The exercises of the evening were conducted by Mr. Chalfant with a masterly hand; and considering that the programme which had been previously arranged was “noncomeatable” on account of the failure or lack of promptness on the part of those who had parts assigned them, the impromptu programme was carried through very creditably and successfully.
A melodeon was on hand, furnished by Miss Etta Avery, and played by J.H. Bross, who conducted the musical exercises of the evening.
The exercises were opened with music — “Let the Master In” — by the choir, consisting of Messers. Chalfant, W.W. Shannon, Geo. Barngrover, J.H. Bross, A.R. Huffman of Nickerson; Mrs. Royal Harkness, Mrs. John Shimmins and Mrs. W.W. Shannon.
Opening prayer and address, “Our Sunday Schools,” was given by Mr. Shimmins.
A solo and duet, “The Old Mountain Pine,” was presented by Messrs. Huffman and Bross.
Followed by a very amusing description of Santa Claus by Mr. B.B. Smyt, teacher of the school, during which the tinkling bells and swift hoofs of reindeer were heard and suddenly in rushed Santa Claus, in the person of Mr. F.W. Warren, covered with fur and frost from head to foot, and loaded down with presents; and was introduced to the audience by Mrs. W. C. Bay, amid much commotion and merriment.
While Santa Claus was behind the curtain placing the presents on the tree a piece of music — “Meet Me Darling Josie at the Gate” — was sung by Bross and Huffman by special request.
Here a short and pithy address was made by Mr. A. McKinney on Christmas customs.
Then came the unveiling of the Christmas tree by Mrs. Bay, who made a very neat and appropriate speech showing the enterprise of Ellinwood in getting up a Christmas tree in such hard grasshopper times.
Here Rev. Mr. Reed was introduced, who made an address to the children on “Our First Christmas Present.” In the meantime, the lights were rapidly burning on the tree and the children were anxiously waiting.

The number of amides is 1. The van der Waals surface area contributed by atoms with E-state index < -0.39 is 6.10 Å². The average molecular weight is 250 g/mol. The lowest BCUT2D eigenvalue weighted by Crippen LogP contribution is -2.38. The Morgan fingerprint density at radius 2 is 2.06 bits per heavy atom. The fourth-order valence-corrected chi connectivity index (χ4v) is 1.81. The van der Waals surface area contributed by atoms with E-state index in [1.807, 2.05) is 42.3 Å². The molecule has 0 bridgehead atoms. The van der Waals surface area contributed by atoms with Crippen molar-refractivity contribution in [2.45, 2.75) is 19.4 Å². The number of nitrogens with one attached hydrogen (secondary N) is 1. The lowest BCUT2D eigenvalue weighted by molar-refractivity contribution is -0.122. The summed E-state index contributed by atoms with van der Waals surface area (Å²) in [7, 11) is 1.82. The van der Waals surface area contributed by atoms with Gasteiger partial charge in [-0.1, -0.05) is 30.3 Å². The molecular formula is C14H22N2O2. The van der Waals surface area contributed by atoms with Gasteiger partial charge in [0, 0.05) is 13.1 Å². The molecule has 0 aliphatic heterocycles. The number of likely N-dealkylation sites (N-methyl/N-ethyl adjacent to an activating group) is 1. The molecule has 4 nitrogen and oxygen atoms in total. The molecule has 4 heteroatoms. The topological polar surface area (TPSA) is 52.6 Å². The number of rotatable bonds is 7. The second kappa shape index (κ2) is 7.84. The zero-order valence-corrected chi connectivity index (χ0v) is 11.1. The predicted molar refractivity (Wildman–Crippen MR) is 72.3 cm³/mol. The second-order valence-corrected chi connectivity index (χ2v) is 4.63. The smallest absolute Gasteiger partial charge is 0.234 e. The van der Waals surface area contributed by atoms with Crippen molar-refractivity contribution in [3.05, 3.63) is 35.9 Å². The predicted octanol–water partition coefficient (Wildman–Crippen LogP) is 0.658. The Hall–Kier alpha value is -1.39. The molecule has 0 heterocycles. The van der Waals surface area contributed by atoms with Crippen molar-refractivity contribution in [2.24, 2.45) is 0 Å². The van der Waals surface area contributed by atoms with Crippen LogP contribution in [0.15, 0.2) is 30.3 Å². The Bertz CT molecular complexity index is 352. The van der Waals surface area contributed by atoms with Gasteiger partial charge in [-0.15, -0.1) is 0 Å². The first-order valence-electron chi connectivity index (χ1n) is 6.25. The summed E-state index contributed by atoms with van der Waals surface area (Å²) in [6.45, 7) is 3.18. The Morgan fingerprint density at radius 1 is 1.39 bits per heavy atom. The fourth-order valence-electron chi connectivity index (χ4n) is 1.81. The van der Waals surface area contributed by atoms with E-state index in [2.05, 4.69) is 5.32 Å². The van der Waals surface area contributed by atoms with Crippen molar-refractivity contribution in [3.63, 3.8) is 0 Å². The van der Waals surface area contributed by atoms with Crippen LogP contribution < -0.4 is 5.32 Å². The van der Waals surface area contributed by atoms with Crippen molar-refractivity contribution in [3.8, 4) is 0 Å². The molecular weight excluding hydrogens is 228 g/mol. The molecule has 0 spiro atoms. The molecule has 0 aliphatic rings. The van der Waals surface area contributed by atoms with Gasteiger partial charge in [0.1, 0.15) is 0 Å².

The distribution of presents by the committee, assisted by the little Misses Lottie Twoers and Katie Halsey, as pages and assisted also by Messrs. Chalfant, Warren and McKinney. Old Santa remembered every one of the 150 children present by giving each one something to remember him by. Among the amusing incidents of the distribution were the reception by Misses Carrie Bacon and Ida Forsyth, of immense dolls, dressed in the height of fashion.
Mr. Bross’ loneliness was remembered, and he was presented with a very neat and pretty young lady in the shape of a doll. A young gentleman from Cow Creek was presented with a penny American flag with which to celebrate the centennial. Sim Avery was presented with a broom, not to show, like a schooner, that he was the fastest young man in town, but to assist him in his prospective housekeeping.
Mr. Halsey received a candy marble, and several other important personages received a stick of candy each.
The exercises closed with music — “Waiting On,” — by the choir; and “Larboard Watch Ahoy,” by Messrs. Bross and Huffman.
The evening’s entertainment closed harmoniously and everybody went home to enjoy a Merry Christmas.
So, considering the grasshoppers had consumed everything in site, how did the “committee” manage to arrange for an evergreen tree? Likely it was ordered from an eastern state and arrived on the train.
Interestingly, according to the Association for Consumer Research, in 1874, America had not yet undergone a complete cultural transition to giving multiple store-bought gifts on Christmas. Small tokens were more common in 1874. Immigrants still observed the traditions of their home countries. It wasn’t until 1880 that advertising for Christmas gifts picked up, and a gradual shift from handmade to store-bought gifts was made.